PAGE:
Metro Vancouver, B.C. – The RCMP officer credited with increasing acceptance and equality among Canada’s national police force will receive an honorary degree from Kwantlen Polytechnic University this spring. Staff Sgt. Baltej Dhillon, who is the Non Commissioned Officer in charge of the RCMP’s Federal and Serious Organized Crime intelligence unit, is a KPU criminology […]
Metro Vancouver, B.C. – The RCMP officer credited with increasing acceptance and equality among Canada’s national police force will receive an honorary degree from Kwantlen Polytechnic University this spring.
Staff Sgt. Baltej Dhillon, who is the Non Commissioned Officer in charge of the RCMP’s Federal and Serious Organized Crime intelligence unit, is a KPU criminology alumnus who never anticipated the media firestorm and subsequent federal policy change that would ensue when he initially told an RCMP recruiting officer he wished to wear his turban while on duty.
It was a trying time for the young Sikh, but he looks back now without a single regret.
“It was definitely not anything I saw coming, and nor was it something I thought I would have to overcome to serve as a police officer in Canada,” says Dhillon, a Surrey resident.
KPU president and vice-chancellor Alan Davis lauded Dhillon for the courage he’s shown in both his personal and professional lives.
“Baltej has given other Sikhs in Canada the opportunity to achieve their dreams without compromise, and for that reason and many others, he is an exemplary recipient of our honorary degree.”
Born and raised in Malaysia, Dhillon lost his father to complications from the flu when he was just 16. The tragedy prompted his family’s move to Canada on a winter day in 1983 with only $400 between Dhillon, his mother and two sisters.
In his early twenties, Dhillon enrolled in the criminology program at Kwantlen and started volunteering with his local RCMP detachment.
Although he initially wanted to become a lawyer, even back then Dhillon demonstrated a particular aptitude for police work and applied to the RCMP instead. His refusal to remove his turban in favour of the traditional RCMP Stetson divided the country, but on March 16, 1990 the Canadian government announced policy changes that would allow Sikh members to wear their turban will on active duty in the RCMP, and Dhillon became the force’s first turbaned cadet. And later, he had tears in his eyes when he was presented with his badge.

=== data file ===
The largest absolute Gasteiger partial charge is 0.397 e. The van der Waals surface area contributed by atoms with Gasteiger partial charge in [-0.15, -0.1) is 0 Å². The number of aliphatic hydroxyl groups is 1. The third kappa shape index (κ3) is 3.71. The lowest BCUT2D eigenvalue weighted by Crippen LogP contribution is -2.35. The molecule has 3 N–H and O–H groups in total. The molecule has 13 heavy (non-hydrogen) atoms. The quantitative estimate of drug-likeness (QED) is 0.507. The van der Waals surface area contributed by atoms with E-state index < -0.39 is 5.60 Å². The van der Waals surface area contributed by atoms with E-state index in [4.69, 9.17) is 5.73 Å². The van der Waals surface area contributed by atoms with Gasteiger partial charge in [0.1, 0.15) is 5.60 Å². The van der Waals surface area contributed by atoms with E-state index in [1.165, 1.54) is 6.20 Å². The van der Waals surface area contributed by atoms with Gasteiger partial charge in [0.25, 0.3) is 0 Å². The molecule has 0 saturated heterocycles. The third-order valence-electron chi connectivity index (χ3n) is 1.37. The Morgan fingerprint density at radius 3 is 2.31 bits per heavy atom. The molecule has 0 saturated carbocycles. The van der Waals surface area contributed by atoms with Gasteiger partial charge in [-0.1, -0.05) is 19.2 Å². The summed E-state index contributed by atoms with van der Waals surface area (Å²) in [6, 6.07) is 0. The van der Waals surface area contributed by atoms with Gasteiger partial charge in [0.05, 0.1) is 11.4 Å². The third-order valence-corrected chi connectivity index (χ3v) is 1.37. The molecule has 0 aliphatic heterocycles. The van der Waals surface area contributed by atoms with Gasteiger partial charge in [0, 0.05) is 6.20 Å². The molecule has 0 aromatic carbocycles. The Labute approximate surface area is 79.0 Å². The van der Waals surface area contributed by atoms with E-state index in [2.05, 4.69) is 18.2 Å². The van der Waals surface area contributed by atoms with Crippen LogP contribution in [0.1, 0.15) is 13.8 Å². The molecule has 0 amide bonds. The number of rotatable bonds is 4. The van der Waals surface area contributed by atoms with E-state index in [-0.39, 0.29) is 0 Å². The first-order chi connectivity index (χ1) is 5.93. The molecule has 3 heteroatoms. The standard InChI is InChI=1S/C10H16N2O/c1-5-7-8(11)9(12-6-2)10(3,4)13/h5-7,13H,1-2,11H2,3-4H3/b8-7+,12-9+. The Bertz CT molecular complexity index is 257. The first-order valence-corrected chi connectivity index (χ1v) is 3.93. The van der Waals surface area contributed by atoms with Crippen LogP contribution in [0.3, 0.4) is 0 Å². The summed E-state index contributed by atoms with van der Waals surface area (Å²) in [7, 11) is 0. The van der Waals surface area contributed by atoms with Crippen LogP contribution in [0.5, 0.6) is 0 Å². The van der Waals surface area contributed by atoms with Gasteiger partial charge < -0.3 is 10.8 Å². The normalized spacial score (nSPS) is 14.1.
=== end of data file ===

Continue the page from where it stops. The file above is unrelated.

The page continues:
“It was a long journey and in some ways a very hard journey,” he recalls. “It was a very powerful moment for me and I will never forget it.”
In his RCMP Red Serge and turban, Dhillon became a symbol for equality, acceptance, the changing face of the RCMP and Canadians in general. It wasn’t a role he asked for, so when the RCMP recruited the next turbaned Sikh cadet seven years later, Dhillon phoned the young man to offer a warm welcome.
“I said, ‘I’ve been waiting on you, so now we can share the load.’”
Dhillon’s aptitude as an investigator landed him on the Air India task force and the Robert Pickton serial murder investigation. Dhillon received a Commanding Officer’s Commendation in October for his work on the Pickton case.
Dhillon is reluctant to take credit for his many successes without acknowledging his faith, and his late father, Nachattar Singh Dhillon.
“My father was a humble man who moved through life with great integrity and nobility. He gave me the anchors I needed and relied on when I came face to face with the dark parts of my journey to becoming a police officer.”
He adds, “I was a young boy who wanted to be a police officer and I certainly had the opportunity to do much more than that.”